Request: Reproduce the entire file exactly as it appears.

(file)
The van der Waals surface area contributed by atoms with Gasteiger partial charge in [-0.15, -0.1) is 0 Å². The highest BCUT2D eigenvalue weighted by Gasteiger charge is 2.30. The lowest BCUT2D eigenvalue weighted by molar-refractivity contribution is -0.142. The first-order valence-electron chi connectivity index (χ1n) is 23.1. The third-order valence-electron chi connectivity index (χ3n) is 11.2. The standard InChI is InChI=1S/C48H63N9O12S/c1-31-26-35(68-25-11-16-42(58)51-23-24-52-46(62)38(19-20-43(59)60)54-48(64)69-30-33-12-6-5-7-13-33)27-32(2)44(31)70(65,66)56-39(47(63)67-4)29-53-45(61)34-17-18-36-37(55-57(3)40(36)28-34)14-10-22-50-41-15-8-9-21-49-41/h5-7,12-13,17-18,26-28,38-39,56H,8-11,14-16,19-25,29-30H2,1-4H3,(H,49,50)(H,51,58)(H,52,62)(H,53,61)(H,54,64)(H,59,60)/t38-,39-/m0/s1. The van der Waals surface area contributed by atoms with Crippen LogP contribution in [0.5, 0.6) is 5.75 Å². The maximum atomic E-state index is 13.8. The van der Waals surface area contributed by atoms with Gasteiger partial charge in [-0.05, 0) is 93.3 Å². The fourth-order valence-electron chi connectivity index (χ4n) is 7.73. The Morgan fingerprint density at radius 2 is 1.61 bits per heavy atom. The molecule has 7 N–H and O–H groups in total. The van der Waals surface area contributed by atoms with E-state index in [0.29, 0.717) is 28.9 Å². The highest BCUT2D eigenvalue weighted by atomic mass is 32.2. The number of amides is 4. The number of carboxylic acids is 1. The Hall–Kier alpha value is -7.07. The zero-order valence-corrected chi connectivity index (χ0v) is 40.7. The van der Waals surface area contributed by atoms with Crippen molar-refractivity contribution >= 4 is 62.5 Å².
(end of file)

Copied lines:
The van der Waals surface area contributed by atoms with Gasteiger partial charge in [-0.15, -0.1) is 0 Å². The highest BCUT2D eigenvalue weighted by Gasteiger charge is 2.30. The lowest BCUT2D eigenvalue weighted by molar-refractivity contribution is -0.142. The first-order valence-electron chi connectivity index (χ1n) is 23.1. The third-order valence-electron chi connectivity index (χ3n) is 11.2. The standard InChI is InChI=1S/C48H63N9O12S/c1-31-26-35(68-25-11-16-42(58)51-23-24-52-46(62)38(19-20-43(59)60)54-48(64)69-30-33-12-6-5-7-13-33)27-32(2)44(31)70(65,66)56-39(47(63)67-4)29-53-45(61)34-17-18-36-37(55-57(3)40(36)28-34)14-10-22-50-41-15-8-9-21-49-41/h5-7,12-13,17-18,26-28,38-39,56H,8-11,14-16,19-25,29-30H2,1-4H3,(H,49,50)(H,51,58)(H,52,62)(H,53,61)(H,54,64)(H,59,60)/t38-,39-/m0/s1. The van der Waals surface area contributed by atoms with Crippen LogP contribution in [0.5, 0.6) is 5.75 Å². The maximum atomic E-state index is 13.8. The van der Waals surface area contributed by atoms with Gasteiger partial charge in [-0.05, 0) is 93.3 Å². The fourth-order valence-electron chi connectivity index (χ4n) is 7.73. The Morgan fingerprint density at radius 2 is 1.61 bits per heavy atom. The molecule has 7 N–H and O–H groups in total. The van der Waals surface area contributed by atoms with E-state index in [0.29, 0.717) is 28.9 Å². The highest BCUT2D eigenvalue weighted by atomic mass is 32.2. The number of amides is 4. The number of carboxylic acids is 1. The Hall–Kier alpha value is -7.07. The zero-order valence-corrected chi connectivity index (χ0v) is 40.7. The van der Waals surface area contributed by atoms with Crippen molar-refractivity contribution >= 4 is 62.5 Å².